The primary goal of social work is to increase overall human well-being, however; whether this is done through individual treatment or social reform is up for debate (Haynes, 1998). Some advocates of the profession believe that it should take on a generalist approach that is multidimensional (Abramovitz, 1998). By using this framework, social workers are able to work on social issues and treat the individual.
According to the NASW Code of Ethics (2008), the primary goal of social work is to, “…enhance human well-being and help meet the basic human needs of all people, with particular attention to the needs and empowerment of people who are vulnerable, oppressed and living in poverty” (NASW, 2008). Historically, the profession was deeply rooted in social reform and was committed to public service. Today, recent studies show that social workers in the U.S. tend to work with the middle class rather than the those living in poverty (Gibleman & Schervish, 1997). However, the Code of Ethics still advocates for social work practice to look at both the micro and macro issues through, “… direct practice, community organizing, supervision, consultation administration, advocacy, social and political action, policy development and implementation, education, and (or) research and evaluation” (NASW,2008)
This definition of social work assumes that social workers can distinguish between their own values and biases in practicing the profession (Reamer,2014). Furthermore, it is expected that practicing social workers will adhere to the profession’s core values: service, social justice, dignity and worth of the person, importance of human relationships, integrity and competence (NASW, 2008). It also stresses that social workers...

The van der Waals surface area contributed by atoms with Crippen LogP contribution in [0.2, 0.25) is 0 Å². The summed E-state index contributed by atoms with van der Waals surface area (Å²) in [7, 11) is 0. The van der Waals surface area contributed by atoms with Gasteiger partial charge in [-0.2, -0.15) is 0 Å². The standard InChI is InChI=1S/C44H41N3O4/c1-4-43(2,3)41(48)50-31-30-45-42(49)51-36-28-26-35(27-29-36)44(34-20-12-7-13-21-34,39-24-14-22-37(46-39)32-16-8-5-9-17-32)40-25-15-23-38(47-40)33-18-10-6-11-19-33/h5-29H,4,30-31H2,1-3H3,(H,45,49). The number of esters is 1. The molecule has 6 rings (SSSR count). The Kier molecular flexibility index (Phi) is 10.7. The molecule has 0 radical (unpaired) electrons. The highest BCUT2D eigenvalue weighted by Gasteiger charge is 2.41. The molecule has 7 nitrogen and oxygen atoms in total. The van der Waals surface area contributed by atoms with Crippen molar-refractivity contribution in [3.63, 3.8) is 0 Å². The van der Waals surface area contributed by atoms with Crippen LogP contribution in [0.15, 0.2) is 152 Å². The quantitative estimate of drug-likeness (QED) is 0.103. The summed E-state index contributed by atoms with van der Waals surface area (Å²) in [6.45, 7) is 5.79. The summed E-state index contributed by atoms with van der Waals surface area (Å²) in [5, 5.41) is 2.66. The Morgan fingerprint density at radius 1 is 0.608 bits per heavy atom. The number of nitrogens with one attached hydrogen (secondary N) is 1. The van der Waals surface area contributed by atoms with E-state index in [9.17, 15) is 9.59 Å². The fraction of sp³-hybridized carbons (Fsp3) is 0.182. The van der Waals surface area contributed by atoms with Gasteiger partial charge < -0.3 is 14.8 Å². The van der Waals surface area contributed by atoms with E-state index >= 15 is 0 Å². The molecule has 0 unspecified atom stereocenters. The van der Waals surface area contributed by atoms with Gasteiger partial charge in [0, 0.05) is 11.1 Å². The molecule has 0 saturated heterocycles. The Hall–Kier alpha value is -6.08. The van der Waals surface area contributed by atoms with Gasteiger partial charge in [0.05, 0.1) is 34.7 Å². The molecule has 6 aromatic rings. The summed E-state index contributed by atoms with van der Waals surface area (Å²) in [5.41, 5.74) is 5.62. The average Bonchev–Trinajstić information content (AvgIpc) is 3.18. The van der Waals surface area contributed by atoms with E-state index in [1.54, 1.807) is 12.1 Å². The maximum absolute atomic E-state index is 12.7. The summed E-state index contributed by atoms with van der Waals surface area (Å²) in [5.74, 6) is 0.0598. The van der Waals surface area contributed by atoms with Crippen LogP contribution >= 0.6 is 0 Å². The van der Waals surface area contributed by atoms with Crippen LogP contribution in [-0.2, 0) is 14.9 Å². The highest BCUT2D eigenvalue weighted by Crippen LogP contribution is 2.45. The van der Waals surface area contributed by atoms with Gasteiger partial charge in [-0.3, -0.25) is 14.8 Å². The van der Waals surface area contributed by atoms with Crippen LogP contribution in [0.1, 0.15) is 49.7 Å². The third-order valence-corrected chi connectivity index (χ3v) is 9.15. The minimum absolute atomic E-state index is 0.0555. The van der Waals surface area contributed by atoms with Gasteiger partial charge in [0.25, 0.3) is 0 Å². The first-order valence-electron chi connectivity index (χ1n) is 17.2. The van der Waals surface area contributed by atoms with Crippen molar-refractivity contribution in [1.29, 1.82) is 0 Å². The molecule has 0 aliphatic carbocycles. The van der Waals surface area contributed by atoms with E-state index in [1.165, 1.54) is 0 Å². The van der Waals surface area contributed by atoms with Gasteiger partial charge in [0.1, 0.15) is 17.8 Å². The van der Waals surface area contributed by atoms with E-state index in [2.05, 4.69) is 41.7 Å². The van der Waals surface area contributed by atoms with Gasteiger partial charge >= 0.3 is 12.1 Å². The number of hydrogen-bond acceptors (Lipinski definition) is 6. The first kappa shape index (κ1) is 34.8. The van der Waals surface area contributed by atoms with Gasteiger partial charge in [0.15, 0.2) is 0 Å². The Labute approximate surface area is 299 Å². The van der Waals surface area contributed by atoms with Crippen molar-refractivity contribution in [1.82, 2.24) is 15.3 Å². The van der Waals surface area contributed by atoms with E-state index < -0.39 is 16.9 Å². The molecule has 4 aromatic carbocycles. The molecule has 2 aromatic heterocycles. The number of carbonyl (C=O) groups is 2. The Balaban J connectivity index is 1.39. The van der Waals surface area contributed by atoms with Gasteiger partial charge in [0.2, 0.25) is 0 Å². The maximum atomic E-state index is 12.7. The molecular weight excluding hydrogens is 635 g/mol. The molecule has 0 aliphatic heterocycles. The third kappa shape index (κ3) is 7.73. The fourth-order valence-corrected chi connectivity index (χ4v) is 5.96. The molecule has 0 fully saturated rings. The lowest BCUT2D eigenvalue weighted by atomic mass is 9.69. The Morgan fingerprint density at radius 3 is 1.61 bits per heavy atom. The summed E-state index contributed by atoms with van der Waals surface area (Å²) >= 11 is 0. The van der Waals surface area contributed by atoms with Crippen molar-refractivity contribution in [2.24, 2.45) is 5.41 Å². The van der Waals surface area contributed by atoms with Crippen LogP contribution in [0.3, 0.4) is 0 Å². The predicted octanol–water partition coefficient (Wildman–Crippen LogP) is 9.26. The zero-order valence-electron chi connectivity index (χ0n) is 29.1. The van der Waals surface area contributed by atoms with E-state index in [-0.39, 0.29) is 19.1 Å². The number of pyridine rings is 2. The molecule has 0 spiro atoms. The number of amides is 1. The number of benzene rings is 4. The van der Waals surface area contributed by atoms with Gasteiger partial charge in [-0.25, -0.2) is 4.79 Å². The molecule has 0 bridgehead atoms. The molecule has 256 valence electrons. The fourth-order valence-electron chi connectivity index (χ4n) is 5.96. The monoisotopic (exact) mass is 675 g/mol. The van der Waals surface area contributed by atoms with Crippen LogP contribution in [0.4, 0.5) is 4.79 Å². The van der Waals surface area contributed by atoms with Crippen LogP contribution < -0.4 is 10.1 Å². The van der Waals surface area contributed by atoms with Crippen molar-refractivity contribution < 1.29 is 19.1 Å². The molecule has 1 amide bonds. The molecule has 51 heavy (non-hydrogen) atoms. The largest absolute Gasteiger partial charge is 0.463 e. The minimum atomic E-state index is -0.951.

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...some issues with transportation and could have some troubles keeping appointments. Furthermore, there might be issues with understanding how to advocate for themselves if Mrs. Garcia’s disability hinders her from doing so. Thus, the social worker may find it difficult to connect Ricky to the support he needs if first they need to address some of the basic necessities and needs of the family.
In conclusion, the Garcia family and Ricky’s mental health concerns are not easily explained. Rather, this case consists of multi-faceted issues that require complex, non-linear solutions. Thus, any assistance given to the family must consider the issues from a general systems attitude. Furthermore, it is imperative to play on the strengths of the family such as their familism, their Latino heritage and their resourcefulness in order to create a multi-dimensional action plan.
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